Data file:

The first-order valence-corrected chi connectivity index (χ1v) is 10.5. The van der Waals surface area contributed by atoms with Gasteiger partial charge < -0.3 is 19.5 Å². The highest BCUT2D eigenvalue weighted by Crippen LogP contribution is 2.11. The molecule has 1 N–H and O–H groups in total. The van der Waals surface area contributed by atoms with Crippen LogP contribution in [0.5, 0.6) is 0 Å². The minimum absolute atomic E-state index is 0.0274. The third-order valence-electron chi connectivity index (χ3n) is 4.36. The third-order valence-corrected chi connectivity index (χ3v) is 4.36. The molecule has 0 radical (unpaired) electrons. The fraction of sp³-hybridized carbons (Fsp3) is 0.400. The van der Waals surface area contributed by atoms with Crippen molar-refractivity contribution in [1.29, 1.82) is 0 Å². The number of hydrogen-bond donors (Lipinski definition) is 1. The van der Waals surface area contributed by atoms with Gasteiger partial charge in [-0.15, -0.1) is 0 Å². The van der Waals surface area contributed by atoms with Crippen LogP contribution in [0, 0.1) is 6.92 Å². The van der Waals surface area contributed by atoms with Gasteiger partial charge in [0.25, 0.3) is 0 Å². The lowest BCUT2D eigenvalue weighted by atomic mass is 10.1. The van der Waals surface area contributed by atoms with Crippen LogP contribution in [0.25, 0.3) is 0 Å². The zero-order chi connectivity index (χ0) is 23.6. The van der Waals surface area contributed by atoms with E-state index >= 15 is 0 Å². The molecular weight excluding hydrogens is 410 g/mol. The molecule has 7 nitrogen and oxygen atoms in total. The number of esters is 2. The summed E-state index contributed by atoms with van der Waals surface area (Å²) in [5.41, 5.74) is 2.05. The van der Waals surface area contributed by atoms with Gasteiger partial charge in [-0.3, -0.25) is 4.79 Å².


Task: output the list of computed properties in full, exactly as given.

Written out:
The first-order valence-corrected chi connectivity index (χ1v) is 10.5. The van der Waals surface area contributed by atoms with Gasteiger partial charge < -0.3 is 19.5 Å². The highest BCUT2D eigenvalue weighted by Crippen LogP contribution is 2.11. The molecule has 1 N–H and O–H groups in total. The van der Waals surface area contributed by atoms with Crippen LogP contribution in [0.5, 0.6) is 0 Å². The minimum absolute atomic E-state index is 0.0274. The third-order valence-electron chi connectivity index (χ3n) is 4.36. The third-order valence-corrected chi connectivity index (χ3v) is 4.36. The molecule has 0 radical (unpaired) electrons. The fraction of sp³-hybridized carbons (Fsp3) is 0.400. The van der Waals surface area contributed by atoms with Crippen molar-refractivity contribution in [1.29, 1.82) is 0 Å². The number of hydrogen-bond donors (Lipinski definition) is 1. The van der Waals surface area contributed by atoms with Gasteiger partial charge in [-0.15, -0.1) is 0 Å². The van der Waals surface area contributed by atoms with Crippen LogP contribution in [0, 0.1) is 6.92 Å². The van der Waals surface area contributed by atoms with Gasteiger partial charge in [0.25, 0.3) is 0 Å². The lowest BCUT2D eigenvalue weighted by atomic mass is 10.1. The van der Waals surface area contributed by atoms with Crippen LogP contribution in [0.25, 0.3) is 0 Å². The zero-order chi connectivity index (χ0) is 23.6. The van der Waals surface area contributed by atoms with E-state index >= 15 is 0 Å². The molecular weight excluding hydrogens is 410 g/mol. The molecule has 7 nitrogen and oxygen atoms in total. The number of esters is 2. The summed E-state index contributed by atoms with van der Waals surface area (Å²) in [5.41, 5.74) is 2.05. The van der Waals surface area contributed by atoms with Gasteiger partial charge in [-0.3, -0.25) is 4.79 Å².